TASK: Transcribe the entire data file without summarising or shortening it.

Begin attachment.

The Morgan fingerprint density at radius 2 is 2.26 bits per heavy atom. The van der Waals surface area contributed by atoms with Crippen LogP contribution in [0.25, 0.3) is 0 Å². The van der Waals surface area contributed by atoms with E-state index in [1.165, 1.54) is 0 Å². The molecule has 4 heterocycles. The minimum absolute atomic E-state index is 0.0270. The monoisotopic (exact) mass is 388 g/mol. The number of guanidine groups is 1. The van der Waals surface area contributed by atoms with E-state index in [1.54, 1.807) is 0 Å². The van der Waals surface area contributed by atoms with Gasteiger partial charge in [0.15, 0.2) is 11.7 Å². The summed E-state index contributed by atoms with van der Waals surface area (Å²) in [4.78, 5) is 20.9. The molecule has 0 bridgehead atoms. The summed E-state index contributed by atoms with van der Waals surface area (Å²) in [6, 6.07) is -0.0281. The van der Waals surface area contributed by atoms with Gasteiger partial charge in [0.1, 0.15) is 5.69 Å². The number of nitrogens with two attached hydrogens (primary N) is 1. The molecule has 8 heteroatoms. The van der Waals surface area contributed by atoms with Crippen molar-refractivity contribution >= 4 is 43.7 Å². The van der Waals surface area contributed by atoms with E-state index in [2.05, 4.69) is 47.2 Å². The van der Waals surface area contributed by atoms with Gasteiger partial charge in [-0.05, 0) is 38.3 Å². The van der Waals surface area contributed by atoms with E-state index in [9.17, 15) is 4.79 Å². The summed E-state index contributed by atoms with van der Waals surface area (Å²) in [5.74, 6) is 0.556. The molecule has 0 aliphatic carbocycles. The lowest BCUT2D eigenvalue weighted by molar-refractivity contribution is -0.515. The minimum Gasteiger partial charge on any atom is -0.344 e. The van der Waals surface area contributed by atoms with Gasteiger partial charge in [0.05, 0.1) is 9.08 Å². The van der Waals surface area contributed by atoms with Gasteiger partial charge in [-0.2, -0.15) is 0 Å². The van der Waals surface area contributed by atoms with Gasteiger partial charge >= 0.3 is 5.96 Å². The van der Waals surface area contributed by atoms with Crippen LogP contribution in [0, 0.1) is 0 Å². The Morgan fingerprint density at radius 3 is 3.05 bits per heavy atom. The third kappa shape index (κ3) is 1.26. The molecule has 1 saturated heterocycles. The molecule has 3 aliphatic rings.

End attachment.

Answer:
The Morgan fingerprint density at radius 2 is 2.26 bits per heavy atom. The van der Waals surface area contributed by atoms with Crippen LogP contribution in [0.25, 0.3) is 0 Å². The van der Waals surface area contributed by atoms with E-state index in [1.165, 1.54) is 0 Å². The molecule has 4 heterocycles. The minimum absolute atomic E-state index is 0.0270. The monoisotopic (exact) mass is 388 g/mol. The number of guanidine groups is 1. The van der Waals surface area contributed by atoms with E-state index in [1.54, 1.807) is 0 Å². The van der Waals surface area contributed by atoms with Gasteiger partial charge in [0.15, 0.2) is 11.7 Å². The summed E-state index contributed by atoms with van der Waals surface area (Å²) in [4.78, 5) is 20.9. The molecule has 0 bridgehead atoms. The summed E-state index contributed by atoms with van der Waals surface area (Å²) in [6, 6.07) is -0.0281. The van der Waals surface area contributed by atoms with Gasteiger partial charge in [0.1, 0.15) is 5.69 Å². The number of nitrogens with two attached hydrogens (primary N) is 1. The molecule has 8 heteroatoms. The van der Waals surface area contributed by atoms with Crippen molar-refractivity contribution >= 4 is 43.7 Å². The van der Waals surface area contributed by atoms with E-state index in [2.05, 4.69) is 47.2 Å². The van der Waals surface area contributed by atoms with Gasteiger partial charge in [-0.05, 0) is 38.3 Å². The van der Waals surface area contributed by atoms with E-state index in [9.17, 15) is 4.79 Å². The summed E-state index contributed by atoms with van der Waals surface area (Å²) in [5.74, 6) is 0.556. The molecule has 0 aliphatic carbocycles. The lowest BCUT2D eigenvalue weighted by molar-refractivity contribution is -0.515. The minimum Gasteiger partial charge on any atom is -0.344 e. The van der Waals surface area contributed by atoms with Gasteiger partial charge in [0.05, 0.1) is 9.08 Å². The van der Waals surface area contributed by atoms with Gasteiger partial charge in [-0.2, -0.15) is 0 Å². The van der Waals surface area contributed by atoms with Gasteiger partial charge >= 0.3 is 5.96 Å². The van der Waals surface area contributed by atoms with Crippen LogP contribution in [0, 0.1) is 0 Å². The Morgan fingerprint density at radius 3 is 3.05 bits per heavy atom. The third kappa shape index (κ3) is 1.26. The molecule has 1 saturated heterocycles. The molecule has 3 aliphatic rings.